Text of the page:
"Yes, of course! You know that fiber optic service is cheaper than ADSL like you've been using! Anyway, I need to ask a few questions about what kind of service you want..."

And so it went. I was asked pretty much the same things I'd been asked before, but at least this time I was talking to an actual NTT East person, not some proxy or agent, right? Anyway, the guy on the phone assured me that I could continue using my Yahoo account and e-mail addresses without any trouble. Then he finished by saying a follow-up call would be coming later that evening. Sure enough, about fifteen minutes later I got another call from someone saying they were from NTT East.

I could swear that the guy's voice and manner sounded identical to the "iNächste" guy I'd talked to before, so I was on my guard. He asked me the same questions as before, but I cut him off when he tried to start the L O N G S P I E L , saying I had to leave. Sure enough, he told me that my internet provider would be changing to "iNächste".

"iNächste?!?" I railed. "That's not what the guy who talked to me first said! He said I could stick with Yahoo!"

"There must have been a misunderstanding," replied iNächste Man politely, though I could detect a bit of edge in his voice. "Perhaps the NTT person you talked to didn't explain it well. They meant that you could continue using your Yahoo e-mail address, not the internet service. Of course, using your Yahoo e-mail address will incur an additional charge...especially if there is a large volume of mail at that address..."

"No, wait!" I snapped. "That is NOT what I was told."

"If you use NTT fiber optic service," iNächste Man went on, "your provider will change to iNächste."

"No," I said. "No, this isn't right! I'm not making a decision on this! Not now! Not like this! I want to look into a few things before I do anything else!"

iNächste Man suggested calling me back later that night. I said four days. He suggested calling the next day. I said four days. We finally settled on three. I figured that was enough.

The next day, after consulting the resident computer expert at Ye Olde Academy for advice (He'd never even heard of "iNächste" and advised me to stay away), I looked at NTT East's website, and there was no mention of "iNächste" whatsoever in their fiber optic service promotion. I then called the main office of NTT East directly. It turned out that they had indeed been promoting fiber optic service via proxy telecommunications outfits (i.e. contracted phone salesmen); however, the way I was being railroaded into using "iNächste" was NOT sanctioned by NTT. I therefore went ahead and made my installation reservation with them directly...and was asked all of the same questions yet again. This time I made it clear from the start that I wanted to choose my own provider, and my request was honored. Next, I got on the phone with Yahoo. After being made to wait for almost half an hour, I finally got someone who could sign me up for Yahoo Hikari. The policies seemed rather more anal than those of "iNächste", but at least I knew who and what I was dealing with and exactly how much I would be paying (and my FIL gets certain perks since he owns stock in Yahoo Japan's parent firm).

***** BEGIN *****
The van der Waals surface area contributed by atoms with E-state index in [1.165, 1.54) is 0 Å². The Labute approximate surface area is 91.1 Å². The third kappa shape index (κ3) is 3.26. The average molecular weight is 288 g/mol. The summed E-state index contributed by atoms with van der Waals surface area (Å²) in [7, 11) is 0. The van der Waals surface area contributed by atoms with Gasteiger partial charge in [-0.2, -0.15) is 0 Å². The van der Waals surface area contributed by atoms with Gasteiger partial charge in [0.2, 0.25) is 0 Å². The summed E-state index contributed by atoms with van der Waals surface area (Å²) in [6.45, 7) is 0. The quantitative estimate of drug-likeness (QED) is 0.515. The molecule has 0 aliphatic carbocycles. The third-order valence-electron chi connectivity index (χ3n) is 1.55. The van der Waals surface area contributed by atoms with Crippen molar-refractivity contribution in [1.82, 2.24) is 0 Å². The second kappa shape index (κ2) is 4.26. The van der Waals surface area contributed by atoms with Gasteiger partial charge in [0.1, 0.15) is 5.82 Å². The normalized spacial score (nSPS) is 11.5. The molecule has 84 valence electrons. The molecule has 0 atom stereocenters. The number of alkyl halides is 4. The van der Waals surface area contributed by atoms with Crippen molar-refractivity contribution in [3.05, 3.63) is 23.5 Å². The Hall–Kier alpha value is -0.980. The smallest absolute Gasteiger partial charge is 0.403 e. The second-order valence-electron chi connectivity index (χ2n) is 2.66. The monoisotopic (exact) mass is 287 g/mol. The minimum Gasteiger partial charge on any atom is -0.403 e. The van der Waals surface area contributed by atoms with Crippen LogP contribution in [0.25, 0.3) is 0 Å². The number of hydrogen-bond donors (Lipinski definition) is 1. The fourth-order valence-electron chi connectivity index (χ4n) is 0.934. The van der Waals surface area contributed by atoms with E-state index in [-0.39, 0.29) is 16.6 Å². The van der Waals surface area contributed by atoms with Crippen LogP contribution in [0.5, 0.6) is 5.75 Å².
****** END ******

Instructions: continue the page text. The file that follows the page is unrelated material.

After that, I called the service number given to me by the "NTT East" guy who had called me before so I could tell him to go shove it. Interestingly, the person who answered the phone said, not "NTT East", but the name of a phone sales outfit. Even more tellingly, he sounded just like iNächste Man. He sounded a bit tongue-tied when I asked for the "NTT East" guy by name, but he put the guy on...and he sounded kind of flustered, too. Anyway, I told them very politely to go bite themselves. Hopefully that will be the end of least till I get my fiber optic hookup in late February. Then I'll have, or at least I hope I'll have, much better internet and phone service.

Hopefully that won't mean dealing with even more phone salesmen...

P.S.: More BS. My FIL never did make a reservation for a fiber optic connection. He was called by an "NTT East" person, but he told them he didn't understand what it was all about and suggested they talk to me about it. It was probably the "NTT East" phony who called me the second time. Whatever. We'll figure this one out ourselves...or with someone we know.

Update P.P.S. (January 15th): My new fiber optic cable phone/internet modem arrived in the mail from Yahoo today. The problem is that I won't get my cable connection for one more month. Yes, I told them that when I made my reservation. Are they going to charge me a month's rental for a modem I can't use yet? The Hikari Wars continue...

Update P.P.P.S. (January 17th): I guess Yahoo!BB's customer service is better than I thought. After navigating the maze that is their e-mail customer inquiry form, I got a prompt reply assuring me that no rental will be charged on the new modem until I start using it and, until then, my current ADSL account will continue as always. problems for now, at least, and kudos to the quick-responding service rep.


  • If I had to put up with that much BS, I'd be inclined to stick with ADSL just to spite them.

    By Blogger Don Snabulus, at 7:13 AM  

  • Believe me, that thought has been on my mind.

    By Blogger The Moody Minstrel, at 8:59 AM  

  • I hate the tactics that some companies use.

    We keep getting calls saying that the insurance on our satellite TV gear is about to run out and that it needs renewing. These calls are from rival companies all trying to steal each others business, but there is no hint that you will be changing your supplier until they ask for you bank details! Totally sucks.

    Another favourite of mine is the people who come around trying to get you to change electricity suppliers - "Do you realise that your present company is FRENCH?" Geez, really? I need to change right now! :-)

    By Blogger Rock Chef, at 8:12 PM